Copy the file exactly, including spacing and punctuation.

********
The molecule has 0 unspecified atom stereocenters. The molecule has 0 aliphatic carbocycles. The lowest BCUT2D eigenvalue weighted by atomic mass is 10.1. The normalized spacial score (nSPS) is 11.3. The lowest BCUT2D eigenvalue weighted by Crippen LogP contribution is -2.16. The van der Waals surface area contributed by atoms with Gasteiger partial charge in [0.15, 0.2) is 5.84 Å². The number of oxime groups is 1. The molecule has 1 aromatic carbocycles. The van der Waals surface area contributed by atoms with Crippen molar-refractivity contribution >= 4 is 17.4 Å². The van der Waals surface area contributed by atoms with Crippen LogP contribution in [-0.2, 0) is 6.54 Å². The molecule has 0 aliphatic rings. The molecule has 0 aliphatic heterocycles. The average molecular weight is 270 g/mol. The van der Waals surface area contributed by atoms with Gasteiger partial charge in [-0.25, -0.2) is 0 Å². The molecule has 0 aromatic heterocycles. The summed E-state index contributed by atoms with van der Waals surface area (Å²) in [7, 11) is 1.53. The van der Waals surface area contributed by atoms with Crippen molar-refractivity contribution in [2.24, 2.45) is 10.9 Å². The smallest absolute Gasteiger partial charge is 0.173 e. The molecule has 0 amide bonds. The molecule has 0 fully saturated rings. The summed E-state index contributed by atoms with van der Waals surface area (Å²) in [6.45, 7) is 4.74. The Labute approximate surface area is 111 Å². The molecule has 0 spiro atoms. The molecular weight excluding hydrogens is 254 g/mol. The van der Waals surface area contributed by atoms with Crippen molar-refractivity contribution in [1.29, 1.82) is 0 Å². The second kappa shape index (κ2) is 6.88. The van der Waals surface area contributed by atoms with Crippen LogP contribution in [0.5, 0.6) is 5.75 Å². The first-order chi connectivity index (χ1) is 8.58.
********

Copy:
The molecule has 0 unspecified atom stereocenters. The molecule has 0 aliphatic carbocycles. The lowest BCUT2D eigenvalue weighted by atomic mass is 10.1. The normalized spacial score (nSPS) is 11.3. The lowest BCUT2D eigenvalue weighted by Crippen LogP contribution is -2.16. The van der Waals surface area contributed by atoms with Gasteiger partial charge in [0.15, 0.2) is 5.84 Å². The number of oxime groups is 1. The molecule has 1 aromatic carbocycles. The van der Waals surface area contributed by atoms with Crippen molar-refractivity contribution >= 4 is 17.4 Å². The van der Waals surface area contributed by atoms with Crippen LogP contribution in [-0.2, 0) is 6.54 Å². The molecule has 0 aliphatic rings. The molecule has 0 aliphatic heterocycles. The average molecular weight is 270 g/mol. The van der Waals surface area contributed by atoms with Gasteiger partial charge in [-0.25, -0.2) is 0 Å². The molecule has 0 aromatic heterocycles. The summed E-state index contributed by atoms with van der Waals surface area (Å²) in [7, 11) is 1.53. The van der Waals surface area contributed by atoms with Crippen molar-refractivity contribution in [2.24, 2.45) is 10.9 Å². The smallest absolute Gasteiger partial charge is 0.173 e. The molecule has 0 amide bonds. The molecule has 0 fully saturated rings. The summed E-state index contributed by atoms with van der Waals surface area (Å²) in [6.45, 7) is 4.74. The Labute approximate surface area is 111 Å². The molecule has 0 spiro atoms. The molecular weight excluding hydrogens is 254 g/mol. The van der Waals surface area contributed by atoms with Crippen molar-refractivity contribution in [1.29, 1.82) is 0 Å². The second kappa shape index (κ2) is 6.88. The van der Waals surface area contributed by atoms with Crippen LogP contribution in [0.5, 0.6) is 5.75 Å². The first-order chi connectivity index (χ1) is 8.58.